228: Do you TELL with eyes open and ears attentive?

It just makes sense, if you want to build positive relationships and improve situations, it matters what you say and do. Especially in difficult situations, where you and others may not see eye to eye, your words and actions really matter. Every person is merely TELLing a point of view. You TELL whatever you see, hear, and pay attention to in a given moment.

The TELL message has made me realize if you genuinely want to TELL for good – build stronger relationships and improve situations…

You interact with open eyes and see beyond yourself. You really look with your eyes to see the other person; you notice body language; you look to see them. You look at them kindly, softly and with curiosity.

You listen and hear with attentive ears. You realize what is being said to you is more important than what you have to say.

You pay attention to the other person. You notice what may be happening in the other people’s lives and recognizing/accepting it may be different than your own life. Somewhere I read, “Attention is the rarest and purest form of generosity.” So true… when we pay attention to others, we are being generous by looking for their needs, who they are, and where they are coming from.

We TELL everything. We teach and encourage depending on how well we see, hear, and attend as we interact. We demonstrate how well we listen depending on where our eyes, ears, and attention are focused. It isn’t until we have eyes open and ears attentive that we show someone love and care.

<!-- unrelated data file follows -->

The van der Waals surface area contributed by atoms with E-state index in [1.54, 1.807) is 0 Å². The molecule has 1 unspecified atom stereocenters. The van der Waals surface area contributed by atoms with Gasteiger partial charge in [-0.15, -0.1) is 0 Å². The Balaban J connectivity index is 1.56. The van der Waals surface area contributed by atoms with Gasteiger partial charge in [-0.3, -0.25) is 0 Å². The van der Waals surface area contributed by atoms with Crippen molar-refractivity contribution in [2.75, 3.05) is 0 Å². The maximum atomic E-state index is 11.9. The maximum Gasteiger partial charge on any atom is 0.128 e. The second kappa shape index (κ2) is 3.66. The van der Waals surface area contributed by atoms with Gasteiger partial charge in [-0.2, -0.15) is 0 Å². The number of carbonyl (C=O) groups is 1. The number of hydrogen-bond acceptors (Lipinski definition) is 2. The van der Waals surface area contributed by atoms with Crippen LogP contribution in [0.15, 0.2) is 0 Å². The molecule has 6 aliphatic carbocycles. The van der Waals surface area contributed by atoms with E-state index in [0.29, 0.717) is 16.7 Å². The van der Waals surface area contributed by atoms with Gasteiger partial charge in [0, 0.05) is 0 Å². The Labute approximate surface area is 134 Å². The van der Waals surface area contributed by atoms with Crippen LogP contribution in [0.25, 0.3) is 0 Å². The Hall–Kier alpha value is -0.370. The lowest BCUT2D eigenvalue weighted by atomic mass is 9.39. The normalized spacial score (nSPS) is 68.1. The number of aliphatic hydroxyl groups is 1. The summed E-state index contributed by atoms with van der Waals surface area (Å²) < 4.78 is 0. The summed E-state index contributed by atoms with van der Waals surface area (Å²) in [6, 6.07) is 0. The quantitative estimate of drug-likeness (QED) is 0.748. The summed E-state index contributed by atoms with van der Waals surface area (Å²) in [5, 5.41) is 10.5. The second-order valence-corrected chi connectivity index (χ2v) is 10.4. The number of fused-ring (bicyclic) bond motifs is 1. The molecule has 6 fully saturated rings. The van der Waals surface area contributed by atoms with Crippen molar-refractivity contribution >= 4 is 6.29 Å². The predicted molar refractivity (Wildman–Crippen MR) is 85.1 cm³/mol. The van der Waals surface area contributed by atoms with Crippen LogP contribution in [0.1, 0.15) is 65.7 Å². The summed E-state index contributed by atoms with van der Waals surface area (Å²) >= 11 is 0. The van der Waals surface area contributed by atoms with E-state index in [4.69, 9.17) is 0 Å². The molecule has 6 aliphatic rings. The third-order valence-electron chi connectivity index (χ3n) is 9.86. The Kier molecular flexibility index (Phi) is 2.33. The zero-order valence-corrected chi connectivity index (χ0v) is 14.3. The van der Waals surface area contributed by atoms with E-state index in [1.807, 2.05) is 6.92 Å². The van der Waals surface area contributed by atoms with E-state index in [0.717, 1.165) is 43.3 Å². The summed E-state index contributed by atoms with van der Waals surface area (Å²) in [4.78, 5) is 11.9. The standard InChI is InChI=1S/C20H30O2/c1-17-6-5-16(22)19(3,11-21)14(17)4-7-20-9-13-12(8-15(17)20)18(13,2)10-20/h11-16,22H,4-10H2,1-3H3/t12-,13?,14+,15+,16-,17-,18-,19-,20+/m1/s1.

To build strong relationships and improve circumstances, it requires seeing, listening, and paying attention in the ways described above. Of course, the best case is when everyone interacts with a set of open eyes and attentive ears, but my experience is that is often not the case. However, each person can choose for themselves to TELL with eyes open and ears attentive.

Isn’t it true that our strongest relationships are with those who interact with open eyes and ears attentive? Especially when faced with a difficult situation where we don’t see eye to eye, or like what we hear… opening our eyes and ears to each others’ point of view is how we get through situations and grow stronger relationships. These interactions make us stronger.

So now, I can’t help but think about the younger person in our lives. The youth and adult will seldom see eye to eye about situations.  The younger person does not have the life experiences to possibly see most situations the same way as an adult. We as the adults have so much to TELL them, and we want to have a strong relationship with them. Yet, too often the youth are expected to do more listening and paying attention to adults. What they really need are adults who see, listen, and pay attention to them.

When we don’t see, hear, or pay attention to another consistently, chances are likely this relationship is not getting stronger. When we do see with open eyes and hear with attentive ears, we are more than likely building a deeper relationship with that person.

Today, can we all put a little extra effort into seeing, hearing, and paying attention for good….especially towards the younger people in our lives?  #TELLforGood

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040: Consequences give children a concrete stepping stone on journey of growth

The Show & T.E.L.L. Blog shares ideas about interacting with children. The TELL Our Children mission is to inspire and mentor caregivers to understand how every interaction can teach children ideas, encourage some ideas more than others, and how to listen better so you are better able to build the thinking in a child. You must first hear what ideas a child currently has in order to offer better ideas. And, finally every interaction is done with love. In upcoming blogs, I will speak in more depth about teaching, encouraging, listening, and loving while interacting. Today, I wish to continue with the idea of consequences. Last post, I introduced the thought: